Mr. Glenvil Hall

Will the right hon. and learned Gentleman also consider the first point about long tenancies being included? At present only short tenancies are covered.

The Attorney-General

That is the point. So far as long tenancies are concerned, either a man serves a notice of disclaimer or a notice of retention.

Motion and Clause, by leave, withdrawn.

CLAUSE 1.— (Provisions as to weekly tenancies.)

The Attorney-General

I beg to move, in page 2, line 7, to leave out from "and" to the end of line 11, and to insert: continues to be in that state of repair. This Amendment and the next are intended to meet a point that was raised in Committee. A certificate of fitness might properly be given shortly after the damage was done, and it might be a perfectly proper certificate having regard to the conditions then existing, the materials available and so on. But four or five months later it may be that more materials are available and the standard on which the certificate was given has ceased to be a reasonable standard of fitness, having regard to all the circumstances. It was suggested that the tenant might go back to the local authority and say, "I want my house looked at again," and if an official of the local authority came to the conclusion that it had not been kept up to or improved up to the proper standard as at that date, he could withdraw the certificate, and the house would be treated as unfit. The words are designed to carry out that suggestion, and I think I hey will satisfactorily do so.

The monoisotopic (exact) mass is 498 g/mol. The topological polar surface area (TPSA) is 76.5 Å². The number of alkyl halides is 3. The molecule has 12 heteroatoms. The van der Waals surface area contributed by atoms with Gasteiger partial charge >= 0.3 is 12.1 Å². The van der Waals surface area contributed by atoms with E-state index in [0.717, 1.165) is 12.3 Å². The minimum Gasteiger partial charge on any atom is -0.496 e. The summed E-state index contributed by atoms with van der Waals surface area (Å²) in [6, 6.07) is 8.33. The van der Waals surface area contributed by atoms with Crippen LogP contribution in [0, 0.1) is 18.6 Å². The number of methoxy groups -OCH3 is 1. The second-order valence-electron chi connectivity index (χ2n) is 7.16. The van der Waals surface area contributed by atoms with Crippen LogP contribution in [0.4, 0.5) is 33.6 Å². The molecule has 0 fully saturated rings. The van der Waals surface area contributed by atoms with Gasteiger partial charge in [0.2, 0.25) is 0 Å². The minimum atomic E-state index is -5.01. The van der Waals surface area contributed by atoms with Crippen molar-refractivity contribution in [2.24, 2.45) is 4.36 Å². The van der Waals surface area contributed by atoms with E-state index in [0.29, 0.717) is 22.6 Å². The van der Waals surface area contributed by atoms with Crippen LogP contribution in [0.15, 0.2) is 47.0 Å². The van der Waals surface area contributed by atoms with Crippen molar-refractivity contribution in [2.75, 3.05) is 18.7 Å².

Amendment agreed to.

The Attorney-General

I beg to move, in page 2, line 18, at the end, to insert: (5) If the local authority in whose area any such dwelling-house is situated issue a certificate that the dwelling-house has been repaired to the extent mentioned in the last foregoing subsection the production of the certificate shall, at any time while the certificate remains in force, be sufficient evidence that the house is fit for the purposes of this section at that time, unless the contrary is proved: Provided that the local authority shall, on the application of the tenant made not less than three months after the issue of the certificate or after his last application, inspect the dwelling-house, and if they are satisfied that—

  1. (a) further repairs have become reasonably practicable since the issue of the certificate and have not been carried out; or
  2. (b) the works of repair carried out before the issue of the certificate have not been maintained in a reasonably efficient state;
they shall revoke the certificate and serve a notice of the revocation on the tenant and on the landlord, and, as from the date of the service of the notice and until a new certificate is issued under this subsection, the production of the notice shall be sufficient evidence that the dwelling-house is unfit by reason of war damage, unless the contrary is proved. This Amendment is consequential on the last Amendment, and I dealt with it in my speech.

Major Milner (Leeds, South-East)

I beg to move, as an Amendment to the proposed Amendment, in line I, after the word "If," to insert: "the sanitary inspector or other officer of."